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In a great many jurisdictions in Australia and the world, there is a doctrine which broadly states that a person who has committed a crime cannot benefit from the crime. More specifically, a person who kills another cannot inherit their assets.

In the United States, the law is colloquially known as the ‘Slayer Statute’ and reads “[a]n individual who feloniously and intentionally kills the decedent forfeits all benefits with respect to the decedent’s estate.” In the state of Mississippi, this statute was tested by a murderer who was found to be mentally ill and unfit to stand trial.

Joan McCorkindale Armstrong was an 80-year-old retired nurse who lived in Mississippi.  Those close to her knew that she always had problems with her son John, a paranoid schizophrenic.  Some of her friends feared that John would one day harm her.

On Aug. 7, 2010, Joan received calls from John’s neighbors who were worried about their children’s safety because John had been acting erratically.  At 5:30 p.m., local police responding to 911 call at Joan’s home were greeted by John at the door covered in his mother’s blood.  He had bashed her head in with a crochet-covered brick.  Then he had repeatedly stabbed her, apparently meaning to drain all of the blood from her body to prepare her for burial.   After admitting to the officers that he’d killed his mother, John was indicted for murder.  However, following a mental evaluation, the court found that John wasn’t competent to stand trial and committed him to a state hospital where he continues to undergo treatment.  Despite John’s incapacity to stand trial, the trial court found that John had “willfully” killed his mother based on the meaning of that term, even though no conviction was recorded, and disinherited him.  John appealed the order to the state Supreme Court.

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The Mississippi Supreme Court held that “[b]ecause an insane person lacks the requisite ability willfully to kill another person, the Slayer Statute is not applicable in cases where the killer is determined to be insane at the time of the killing.”  While the case record revealed that John had been diagnosed as a paranoid schizophrenic and had suffered from hallucinations and delusions for more than two decades, the record was silent as to his mental state at the time of the killing.  The court remanded the case to the trial court to review and consider all evidence which would illuminate whether the killing was willful before again determining whether John could inherit under Joan’s will.

Gerard Baden Clay, convicted of killing his wife, cannot inherit her assets.

Gerard Baden Clay, convicted of killing his wife, cannot inherit her assets.

In Queensland, the same doctrine is enshrined in common law, known as the Forfeiture Rule. A recent example of the rule being applied, and a case in which Mitchells Solicitors was involved, tested whether the common law forfeiture rule extended to someone who’d assisted a suicide.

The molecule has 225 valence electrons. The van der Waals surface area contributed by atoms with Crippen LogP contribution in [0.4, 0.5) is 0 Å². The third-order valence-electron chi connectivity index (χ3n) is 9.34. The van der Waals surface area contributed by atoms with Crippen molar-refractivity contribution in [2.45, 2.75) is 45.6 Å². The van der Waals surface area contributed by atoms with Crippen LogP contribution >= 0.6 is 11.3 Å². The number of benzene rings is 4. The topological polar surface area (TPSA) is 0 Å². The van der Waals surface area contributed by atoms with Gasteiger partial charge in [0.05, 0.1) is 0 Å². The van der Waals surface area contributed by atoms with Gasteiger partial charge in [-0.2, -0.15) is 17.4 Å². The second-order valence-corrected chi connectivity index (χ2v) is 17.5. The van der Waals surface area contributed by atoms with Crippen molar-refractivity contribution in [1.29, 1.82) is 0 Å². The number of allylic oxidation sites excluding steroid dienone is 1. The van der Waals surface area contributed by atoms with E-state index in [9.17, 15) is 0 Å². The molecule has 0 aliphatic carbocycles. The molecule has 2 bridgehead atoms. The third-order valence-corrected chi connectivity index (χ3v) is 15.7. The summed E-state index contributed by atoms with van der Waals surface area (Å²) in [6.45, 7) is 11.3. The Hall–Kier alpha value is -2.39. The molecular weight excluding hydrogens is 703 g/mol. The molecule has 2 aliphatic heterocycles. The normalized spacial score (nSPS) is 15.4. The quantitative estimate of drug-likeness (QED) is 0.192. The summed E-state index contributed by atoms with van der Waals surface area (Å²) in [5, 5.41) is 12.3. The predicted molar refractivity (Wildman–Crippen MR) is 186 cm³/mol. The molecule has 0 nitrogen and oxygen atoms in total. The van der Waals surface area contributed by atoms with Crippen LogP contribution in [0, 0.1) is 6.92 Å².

Francis Ward died on 20 June 2009 as the result of a drug overdose. His estate is valued at approximately $140,000. By a “home made” will of 5 August 2007, he revoked a prior will, appointed Mr Merin Nielsen as his executor, and left his estate to Mr Nielsen. Mr Nielsen had travelled to Mexico at the request of Mr Ward, where he purchased the drug Pentobarbital. Mr Nielsen provided the drug to Mr Ward forthwith upon his arrival back in Australia, and it was the ingestion of that drug which led to the death. The deceased had a long-standing fear of being disabled to the point where he could not function independently. He had resolved, some years before his death, to take his own life should his perception of his situation reach that point. He independently sought the assistance of his friend Mr Nielsen once he had made the decision to terminate his own life. At the time the decision was made the evidence of a neighbour was that he was unable to even take out his own rubbish. The medical evidence from the autopsy disclosed a number of life threatening medical conditions. The death certificate lists in fact four causes of death, of which Pentobarbital toxicity is only one.

The Chief Justice considered the application of the common law forfeiture rule, in circumstances where Mr Nielsen, named as executor and beneficiary under the will of the deceased Mr Ward, had assisted Mr Ward to commit suicide, and had been convicted of that under s.311(c) of the Criminal Code.

His Honour referred to Troja v Troja (1994) 33 NSWLR 269, and also to the decision of the English Court of Appeal in Dunbar v Plant [1998] Ch 412 in which it was held that the common law forfeiture rule was not confined to cases of murder and manslaughter, and extended to assisting suicide.

The Chief Justice held that Mr Nielsen’s interest under the will was forfeited.  There existed no discretion for the Court not to apply the forfeiture rule; the rule ‘is inflexible and absolute; absent statutory change’.  … ‘In this State, the law is clear.  A person who assists the suicide of someone else cannot act as that person’s executor, or take an interest in his or her estate.  The court has no discretion to modify the application of that rule.’

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